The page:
Homemade Pumpkin Pie: Easy and Delish

Pie is traditional at Thanksgiving in the USA. So you might be planning to make a GF pie for the holidays.  I think pumpkin is a perfect choice because it is really easy to make: has only a few steps.  Make a crust, mix up and dump in the filling, bake it, chill it and yumm it up!! And it sure is traditional for this holiday. When I asked my guy what pie he wanted this year he went for the pumpkin with no hesitation or deep thinking. He just knew it was what he wanted on the big turkey day.

If you want to change things up, add a tsp. of maple flavoring to the filling for a sweet treat. I think I will be doing that for my Thanksgiving pie this year.

This GF crust will work for any pie you should want to make including pecan pie.  This particular filling recipe is adapted from my 1970s Betty Crocker and is one I have made for years; perfect custard texture.  If you like it really sweet add another quarter cup sugar.  I use evaporated milk; less fattening than the cream many recipes use.

My mom always says that eating a slice of pumpkin pie is like having an extra vegetable serving.  I like to cook up a butternut squash and run it through a food mill to make it silky smooth for the pie but you can just buy a can of pumpkin puree, not pie filling which has other stuff; just plain pumpkin please.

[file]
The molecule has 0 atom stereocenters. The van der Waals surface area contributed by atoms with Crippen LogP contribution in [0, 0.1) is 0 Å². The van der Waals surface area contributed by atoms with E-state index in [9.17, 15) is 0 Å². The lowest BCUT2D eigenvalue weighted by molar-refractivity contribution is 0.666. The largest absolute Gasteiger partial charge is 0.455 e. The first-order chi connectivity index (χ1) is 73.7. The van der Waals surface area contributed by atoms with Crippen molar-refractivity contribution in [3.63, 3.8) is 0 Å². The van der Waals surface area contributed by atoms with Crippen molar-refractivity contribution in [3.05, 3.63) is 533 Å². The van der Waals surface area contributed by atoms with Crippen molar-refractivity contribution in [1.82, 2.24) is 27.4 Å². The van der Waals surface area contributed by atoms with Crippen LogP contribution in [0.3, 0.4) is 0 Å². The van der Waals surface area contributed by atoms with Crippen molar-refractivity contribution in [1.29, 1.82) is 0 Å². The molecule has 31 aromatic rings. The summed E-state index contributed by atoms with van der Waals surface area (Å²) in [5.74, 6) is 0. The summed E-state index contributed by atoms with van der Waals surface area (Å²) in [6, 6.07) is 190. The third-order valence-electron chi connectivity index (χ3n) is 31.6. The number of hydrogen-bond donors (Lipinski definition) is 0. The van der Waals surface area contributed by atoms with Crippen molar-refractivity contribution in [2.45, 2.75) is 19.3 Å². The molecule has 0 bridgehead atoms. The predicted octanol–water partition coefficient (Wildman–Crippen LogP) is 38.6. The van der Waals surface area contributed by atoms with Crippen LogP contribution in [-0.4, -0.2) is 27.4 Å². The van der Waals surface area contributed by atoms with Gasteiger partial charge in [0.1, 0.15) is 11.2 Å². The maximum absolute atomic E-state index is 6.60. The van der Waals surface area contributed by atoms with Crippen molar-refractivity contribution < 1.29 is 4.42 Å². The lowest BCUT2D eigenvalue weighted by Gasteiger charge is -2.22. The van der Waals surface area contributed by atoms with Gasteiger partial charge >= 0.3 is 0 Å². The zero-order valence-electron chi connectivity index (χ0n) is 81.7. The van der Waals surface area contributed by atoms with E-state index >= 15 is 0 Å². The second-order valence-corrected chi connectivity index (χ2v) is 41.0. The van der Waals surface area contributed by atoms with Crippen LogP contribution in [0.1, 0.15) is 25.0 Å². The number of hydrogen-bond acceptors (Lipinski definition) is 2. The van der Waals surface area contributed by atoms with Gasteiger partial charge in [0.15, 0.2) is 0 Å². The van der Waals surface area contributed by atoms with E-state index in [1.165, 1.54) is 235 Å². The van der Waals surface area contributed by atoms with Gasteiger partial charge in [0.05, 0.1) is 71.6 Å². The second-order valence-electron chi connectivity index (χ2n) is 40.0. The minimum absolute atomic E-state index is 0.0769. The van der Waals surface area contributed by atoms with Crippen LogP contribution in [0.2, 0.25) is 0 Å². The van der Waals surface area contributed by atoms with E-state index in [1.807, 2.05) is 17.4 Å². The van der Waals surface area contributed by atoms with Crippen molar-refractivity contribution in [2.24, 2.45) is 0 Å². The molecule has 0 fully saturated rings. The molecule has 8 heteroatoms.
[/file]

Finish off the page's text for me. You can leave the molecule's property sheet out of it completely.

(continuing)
Go ahead, bake as easy a gf pie as is humanly possible and enjoy a tasty yet kinda healthy pie for Thanksgiving or Christmas!

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Angie’s GF Pumpkin Pie

Crust:

1 c plus 2 tbsp brown rice flour mix (at bottom of recipe)

2 tbsp sweet rice flour

1 Tbps. granulated sugar

½ tsp xanthan gum

¼ tsp salt

6 Tbps. cold butter cut into 6 chunks

1 lg egg

2 tsp fresh orange or lemon juice

Spray 9 inch metal pie pan with cooking spray, dust with white rice flour.

Mix dry ingredients in bowl of stand electric mixer.  Add butter and mix until crumbly and resembling coarse meal.  Add egg and juice.  Mix until it comes together into big chunks.  Shape into a ball with your hands. Put it on a crust sized piece of wax paper (14 x 14 inches more or less), flatten the crust ball some; put on top of it another piece of wax paper and chill it all in your fridge 15-20 minutes while you make the filling.

Filling:

2 eggs

2 cups cooked pumpkin or butternut squash puree (canned is okay)

½ cup sugar